The government have consistently stated that anyone who breaks the law should feel the full force of the law. The government will not tolerate an environment in which people choose which laws to obey and which ones to ignore. This goes for all industry participants. The government understand that the industry contains unique challenges for both employees and employers. As a result, we have always supported a strong building industry regulator to ensure lawful conduct by all participants and a strong set of compliance arrangements for the building industry. This bill honours those commitments. We committed to a review of the building industry regulation and we committed to introducing safeguards for the use of coercive examination powers to achieve the balance required to ensure compliance with the law and the fair treatment of individuals. This bill honours that commitment.
I also foreshadow that the government intends to move one amendment to the bill. That amendment will ensure that all building industry participants are not subject to multiple proceedings in relation to matters that have already been the subject of discontinued litigation. The amendment will also ensure that the resources of the Fair Work building inspectorate are appropriately targeted to matters which remain unresolved.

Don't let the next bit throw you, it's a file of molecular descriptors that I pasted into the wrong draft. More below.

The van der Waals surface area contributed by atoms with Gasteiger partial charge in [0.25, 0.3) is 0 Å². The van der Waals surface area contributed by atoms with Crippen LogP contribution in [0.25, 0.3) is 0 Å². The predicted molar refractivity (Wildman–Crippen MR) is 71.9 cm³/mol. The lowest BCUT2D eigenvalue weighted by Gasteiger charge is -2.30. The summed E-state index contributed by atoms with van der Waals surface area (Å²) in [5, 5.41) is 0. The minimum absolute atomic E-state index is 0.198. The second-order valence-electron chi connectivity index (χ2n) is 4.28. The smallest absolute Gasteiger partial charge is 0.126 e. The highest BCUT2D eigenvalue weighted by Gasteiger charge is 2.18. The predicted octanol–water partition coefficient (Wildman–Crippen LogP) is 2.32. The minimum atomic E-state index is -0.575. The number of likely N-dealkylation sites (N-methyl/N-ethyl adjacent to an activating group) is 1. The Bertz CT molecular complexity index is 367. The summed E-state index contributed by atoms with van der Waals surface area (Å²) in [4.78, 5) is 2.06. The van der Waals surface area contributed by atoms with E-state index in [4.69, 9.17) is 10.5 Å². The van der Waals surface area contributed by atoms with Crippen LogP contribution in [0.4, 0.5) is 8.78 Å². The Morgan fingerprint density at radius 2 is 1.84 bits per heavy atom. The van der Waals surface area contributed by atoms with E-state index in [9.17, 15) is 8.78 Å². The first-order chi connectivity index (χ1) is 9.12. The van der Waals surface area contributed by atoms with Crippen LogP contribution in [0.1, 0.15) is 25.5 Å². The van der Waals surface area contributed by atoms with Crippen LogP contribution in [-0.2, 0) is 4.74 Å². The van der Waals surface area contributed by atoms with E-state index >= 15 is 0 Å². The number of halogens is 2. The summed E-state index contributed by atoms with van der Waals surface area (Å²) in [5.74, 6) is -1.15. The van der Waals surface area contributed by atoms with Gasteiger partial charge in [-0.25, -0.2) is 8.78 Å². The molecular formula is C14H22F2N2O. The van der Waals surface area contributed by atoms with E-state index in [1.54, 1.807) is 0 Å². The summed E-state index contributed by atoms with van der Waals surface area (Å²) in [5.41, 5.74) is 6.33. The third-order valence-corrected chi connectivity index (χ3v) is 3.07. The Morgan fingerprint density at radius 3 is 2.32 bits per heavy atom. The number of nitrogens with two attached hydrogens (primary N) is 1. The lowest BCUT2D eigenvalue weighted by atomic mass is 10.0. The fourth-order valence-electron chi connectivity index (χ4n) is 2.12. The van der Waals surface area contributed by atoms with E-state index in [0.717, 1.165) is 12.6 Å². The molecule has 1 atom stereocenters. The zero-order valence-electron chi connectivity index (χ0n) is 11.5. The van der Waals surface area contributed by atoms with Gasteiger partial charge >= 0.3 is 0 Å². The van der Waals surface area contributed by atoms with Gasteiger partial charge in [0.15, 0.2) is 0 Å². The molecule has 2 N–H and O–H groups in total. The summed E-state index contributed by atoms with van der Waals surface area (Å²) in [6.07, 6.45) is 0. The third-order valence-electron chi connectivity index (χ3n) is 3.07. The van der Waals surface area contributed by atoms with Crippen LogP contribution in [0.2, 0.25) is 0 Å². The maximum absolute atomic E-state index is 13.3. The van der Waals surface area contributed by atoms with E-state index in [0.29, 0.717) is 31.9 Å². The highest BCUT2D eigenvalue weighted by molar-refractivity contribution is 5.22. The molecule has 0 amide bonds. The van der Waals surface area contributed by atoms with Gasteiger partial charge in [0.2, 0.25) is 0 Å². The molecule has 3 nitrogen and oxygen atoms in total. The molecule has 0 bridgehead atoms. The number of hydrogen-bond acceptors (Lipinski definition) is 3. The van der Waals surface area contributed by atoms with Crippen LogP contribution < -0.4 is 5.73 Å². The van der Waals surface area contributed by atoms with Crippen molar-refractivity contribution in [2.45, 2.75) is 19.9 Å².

In conclusion, this is a parliament that should surely task itself to look with optimism and positive ideas to the future of work in Australian workplaces and how to build a stronger economy in the interests of all, not just some. These are complex and substantial topics that occupy the minds of all on this side of the House. But this big debate is not assisted by some of the cynicism, negativity and misinformation that we have seen too regularly in this debate. I commend the bill to the House.